Nearly a year after her husband's death, Cindy McCain said the current Republican Party is "not the party of Abraham Lincoln ... nor the party of Ronald Reagan."
"That was a tough torch to carry and, as John said, there were many lonely days because he always said what was on his mind," she told Karl.
McCain added that her husband "never did anything deliberately to be hurtful or anything. … I don't see anybody carrying that mantle at all, I don't see anyone carrying the voice -- the voice of reason."
"Lindsey has his own political career to worry about and his own political life," McCain said. "I would just hope that in the long run, everyone would begin to move in the right direction, including Lindsey or anybody else."
"Lindsey's a part of my family," she added. "He's a good friend and I cannot, [and] will not, be critical of Lindsey."
Despite her comments about the Republican Party as a whole, McCain did not call out Trump directly even with his frequent attacks on John McCain, including after his passing.
When asked about an incident in May, in which the White House requested that the name of the U.S.S. John McCain be covered up ahead of Trump's visit to Japan, Cindy said, "I don't know who directed it."
Navy leadership didn't go through with obscuring the ship's name, and Trump denied having any information about the request.
Cindy McCain said she called around seeking more information but realized she was "never going to find out."
"What concerns me is that it happened at a United States naval warfare ship," McCain said. "Those fine men and women on that ship did not deserve that."
McCain also seemed to allude to some of the Trump administration's most controversial policies, including on immigration.
"You know this country is made up of immigrants," she said. "We're made up of people of every color, every creed, and that's what makes us special."
When asked by Karl how she thought John McCain would have reacted to the "send her back" chants that broke out at a "Make America Great Again" rally in North Carolina, referring to four Democratic congresswomen, McCain said her husband "would not have accepted it."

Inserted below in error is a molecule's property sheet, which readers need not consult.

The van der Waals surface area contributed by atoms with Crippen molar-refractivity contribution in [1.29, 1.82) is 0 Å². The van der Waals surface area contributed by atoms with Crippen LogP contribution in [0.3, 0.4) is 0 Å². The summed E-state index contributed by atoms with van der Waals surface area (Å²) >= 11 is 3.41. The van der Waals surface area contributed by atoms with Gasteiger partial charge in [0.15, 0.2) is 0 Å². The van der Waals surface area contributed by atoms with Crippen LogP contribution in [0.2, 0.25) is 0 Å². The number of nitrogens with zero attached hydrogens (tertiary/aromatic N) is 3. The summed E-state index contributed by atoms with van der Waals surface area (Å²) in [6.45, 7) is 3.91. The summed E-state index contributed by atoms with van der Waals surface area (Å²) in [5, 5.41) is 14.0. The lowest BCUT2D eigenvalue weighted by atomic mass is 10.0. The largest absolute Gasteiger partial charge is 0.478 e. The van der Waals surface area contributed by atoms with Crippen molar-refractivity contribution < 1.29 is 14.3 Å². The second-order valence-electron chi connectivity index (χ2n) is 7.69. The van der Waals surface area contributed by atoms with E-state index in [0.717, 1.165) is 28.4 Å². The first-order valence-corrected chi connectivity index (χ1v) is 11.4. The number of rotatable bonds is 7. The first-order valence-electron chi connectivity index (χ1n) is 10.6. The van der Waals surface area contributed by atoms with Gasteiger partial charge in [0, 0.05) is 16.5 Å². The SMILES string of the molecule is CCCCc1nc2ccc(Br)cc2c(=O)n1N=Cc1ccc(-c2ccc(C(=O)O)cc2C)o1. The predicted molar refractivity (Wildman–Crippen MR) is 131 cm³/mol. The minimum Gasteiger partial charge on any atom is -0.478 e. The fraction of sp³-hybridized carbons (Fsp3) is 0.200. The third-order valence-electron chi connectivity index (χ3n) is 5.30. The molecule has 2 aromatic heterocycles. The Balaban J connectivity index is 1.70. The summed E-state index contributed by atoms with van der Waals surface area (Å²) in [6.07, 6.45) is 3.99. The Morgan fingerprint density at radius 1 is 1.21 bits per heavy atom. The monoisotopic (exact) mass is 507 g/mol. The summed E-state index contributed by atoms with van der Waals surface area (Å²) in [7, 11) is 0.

"I'm quite certain he would have spoke out about it," she said. "These are American citizens -- these are our citizens."
Trump allowed the chants to last more than 10 seconds without saying a single word. Later, he said he disagreed with "send her back" chants.
"We are from all walks of life, and they have just as much a right to be here as we do," Cindy McCain said. "That's not what this country was founded on."
In addition to the political speed bumps facing the Republican Party, Cindy McCain noted that there is "trouble on both sides of the aisle."
"The Democrats have their own problems, as well, and I know they feel the pressure on their side too, because they are talking about it," McCain said without elaborating further.
In hope of helping overcome divisiveness in politics, McCain and her family are launching a new initiative called "Acts of Civility" that aims to use her husband's story to go beyond politics and inspire people to engage with one another on critical issues, thoughtfully and constructively.
A major effect of incivility, Cindy McCain said, has been the proliferation of mass shootings across the country. She didn't comment specifically on gun control policy, but said it's an issue worth addressing with urgency.
"These shootings are our response to this incivility, and our response to things that are occurring around them," she said, adding, "All of this has to be taken into consideration in our country. I mean our country is not well right now, [and] we need to get our act together."
Ultimately, however, McCain said she believes the country will overcome its current difficulties.
"I believe in America. I believe so much in this country, and I know John did too," she said. "I believe this pendulum is going to swing back. I don't know when, but I just don't believe that we're going to stick right here on the side that's just disruptive and mean and non-progressive in any way."